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Tricky problem: Falling plank originally leaning against a wall

  1. Aug 1, 2011 #1
    1. The problem statement, all variables and given/known data

    A plank of lengt 2l leans against a wall. It starts to slip downward without friction. Show that the top of the plank loses contact with the wall when it is at two-thirds of its initial height.
    Hint: Only a single variable is needed to describe the system. Note the motion of the center of mass.

    2. Relevant equations

    [tex]\tau=I\alpha[/tex]
    Energy conservation

    3. The attempt at a solution

    I dont get very far at all.

    First of all I evaluate the torque of the system: [tex]\tau=lMg\sin \theta=I\ddot{\theta}=\frac{Ml^{2}}{3}\ddot{\theta},[/tex] which leads to [tex]\ddot{\theta}=\frac{3g}{l}\sin \theta.[/tex] This is not possible to solve exactly and therefore is of no help.

    Next, I try energy conservation to evaluate the angular velocity at a height of two-thirds of the original: [tex]Mgl\cos\theta=\frac{1}{2}\frac{Ml^{2}}{3}\omega^{2}+\frac{2}{3}Mgl\cos\theta,[/tex] which leads to the result [tex]\omega^{2}=\frac{2g}{l}\cos\theta.[/tex] Now this is of no use either since it cannot be combined with the first equation. It is a relation relative to the original angle, whereas the first equation above is a general differential equation.

    Now if neither torque evalutations nor energy conservation leads anywhere, I dont know how to go on. Does anyone have a hint?
     
  2. jcsd
  3. Aug 1, 2011 #2

    SammyS

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    Draw a free body diagram.

    You are finding the torque about which point?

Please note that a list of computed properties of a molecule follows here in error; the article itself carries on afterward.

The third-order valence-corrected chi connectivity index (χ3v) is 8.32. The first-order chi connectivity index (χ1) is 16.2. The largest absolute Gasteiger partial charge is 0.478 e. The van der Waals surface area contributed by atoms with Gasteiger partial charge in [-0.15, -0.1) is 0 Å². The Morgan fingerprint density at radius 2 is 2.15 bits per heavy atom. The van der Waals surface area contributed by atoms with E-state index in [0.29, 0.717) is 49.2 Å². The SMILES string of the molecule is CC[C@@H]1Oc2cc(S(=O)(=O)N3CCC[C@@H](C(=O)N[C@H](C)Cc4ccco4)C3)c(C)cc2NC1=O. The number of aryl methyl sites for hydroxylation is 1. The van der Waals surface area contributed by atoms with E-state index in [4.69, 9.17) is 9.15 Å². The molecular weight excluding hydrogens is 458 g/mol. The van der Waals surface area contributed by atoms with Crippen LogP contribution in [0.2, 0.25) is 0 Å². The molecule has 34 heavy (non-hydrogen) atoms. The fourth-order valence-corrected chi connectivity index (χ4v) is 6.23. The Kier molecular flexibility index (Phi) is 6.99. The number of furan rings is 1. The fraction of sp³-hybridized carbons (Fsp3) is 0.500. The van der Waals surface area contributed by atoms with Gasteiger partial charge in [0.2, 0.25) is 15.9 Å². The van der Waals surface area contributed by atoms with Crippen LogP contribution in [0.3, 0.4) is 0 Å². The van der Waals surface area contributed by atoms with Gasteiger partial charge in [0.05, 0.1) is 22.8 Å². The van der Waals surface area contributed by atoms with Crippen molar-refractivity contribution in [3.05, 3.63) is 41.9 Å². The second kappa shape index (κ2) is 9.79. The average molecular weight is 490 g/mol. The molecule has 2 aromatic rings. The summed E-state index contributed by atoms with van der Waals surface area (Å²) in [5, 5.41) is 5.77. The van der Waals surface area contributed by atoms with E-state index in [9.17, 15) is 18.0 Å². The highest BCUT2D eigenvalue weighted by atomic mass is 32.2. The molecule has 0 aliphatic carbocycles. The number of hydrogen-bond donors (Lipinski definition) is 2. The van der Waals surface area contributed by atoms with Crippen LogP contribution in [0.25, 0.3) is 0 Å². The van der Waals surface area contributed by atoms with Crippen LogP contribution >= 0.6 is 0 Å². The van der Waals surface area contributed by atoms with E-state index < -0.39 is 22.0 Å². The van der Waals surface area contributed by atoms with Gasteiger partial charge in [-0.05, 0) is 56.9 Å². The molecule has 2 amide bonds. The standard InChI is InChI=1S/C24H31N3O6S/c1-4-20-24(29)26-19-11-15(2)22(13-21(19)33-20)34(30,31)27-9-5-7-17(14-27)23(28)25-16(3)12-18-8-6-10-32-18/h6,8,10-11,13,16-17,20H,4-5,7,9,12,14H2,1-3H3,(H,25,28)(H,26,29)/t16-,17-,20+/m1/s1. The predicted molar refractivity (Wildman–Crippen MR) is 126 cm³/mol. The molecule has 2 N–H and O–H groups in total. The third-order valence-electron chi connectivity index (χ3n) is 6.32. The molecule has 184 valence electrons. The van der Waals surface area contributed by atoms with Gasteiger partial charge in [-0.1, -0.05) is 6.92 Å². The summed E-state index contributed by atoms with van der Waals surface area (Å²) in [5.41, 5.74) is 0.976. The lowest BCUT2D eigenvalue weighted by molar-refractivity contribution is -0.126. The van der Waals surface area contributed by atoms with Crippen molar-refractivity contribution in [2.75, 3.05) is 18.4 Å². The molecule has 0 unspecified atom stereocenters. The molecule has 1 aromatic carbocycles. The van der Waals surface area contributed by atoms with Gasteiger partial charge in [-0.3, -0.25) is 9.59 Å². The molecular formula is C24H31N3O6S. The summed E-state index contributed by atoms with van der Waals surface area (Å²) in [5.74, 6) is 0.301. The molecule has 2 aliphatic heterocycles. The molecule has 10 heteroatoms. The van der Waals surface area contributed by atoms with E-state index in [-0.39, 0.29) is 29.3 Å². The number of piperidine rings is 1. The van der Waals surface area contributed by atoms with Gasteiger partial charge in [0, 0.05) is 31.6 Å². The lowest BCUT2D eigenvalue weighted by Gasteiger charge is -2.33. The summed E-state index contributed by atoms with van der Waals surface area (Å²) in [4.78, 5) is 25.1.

4. Aug 1, 2011 #3

    Doc Al

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    It's a tricky problem. Use the hint: What path does the CM follow as the plank falls?
     
  5. Aug 2, 2011 #4
    Here is a FBD as I think it should be. In the diagram I also think that the normal forces are [tex]N_{1}=Mg\sin\theta[/tex] and [tex]N_{2}=Mg\cos\theta[/tex] where the latter might be most interesting. See my post below for further thoughts.
     

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  6. Aug 2, 2011 #5

    Doc Al

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    How did you determine this?
     
  7. Aug 2, 2011 #6
    Sure, I can try that. First of all I can evaluate the center of mass in the x direction. [tex]x_{cm}=l\cos\theta[/tex] and differentiating this gives [tex]\frac{dx_{cm}}{dt}=-l\sin\theta\omega[/tex] Now since theta is evaluated in the positive direction, whereas I am interested in the negative direction, I revise this to [tex]\frac{dx_{cm}}{dt}=l\sin\theta\omega[/tex] Differntiating once again yields [tex]\frac{dx^{2}_{cm}}{dt^{2}}=l\cos\theta\omega^{2}+l\sin\theta\alpha[/tex] Now putting in relations for alpha and omega in my original post, slightly changed, I get [tex]\frac{dx^{2}_{cm}}{dt^{2}}=6g\cos\theta(\cos\theta-cos\phi)-3g\sin^{2}\theta,[/tex] where phi is the starting angle.

    At first I thought Í could find where the acceleration is zero to find where the plank loses contact, but I find that the acceleration is always positive. Instead I might use the results from my free body diagram in post above to solve the equation [tex]M\frac{dx^{2}_{cm}}{dt^{2}}=N_{1}=Mg\cos\theta[/tex] which leads to the equation [tex]6\cos\theta(\cos\theta-\cos\phi)-3\sin^{2}\theta=\cos\theta[/tex] to get a relation between theta and phi. Unfortunately it seems like a very difficult equation to solve.

    I can do the same thing with the center of mass in the y direction. Now the result is [tex]y_{cm}=l\sin\theta[/tex] [tex]\frac{dy_{cm}}{dt}=l\cos\theta\omega[/tex] [tex]\frac{dy^{2}_{cm}}{dt^{2}}=l\sin\theta\omega^{2}-l\cos\theta\alpha[/tex] But unless my equation I found above is correct, I am stuck once again.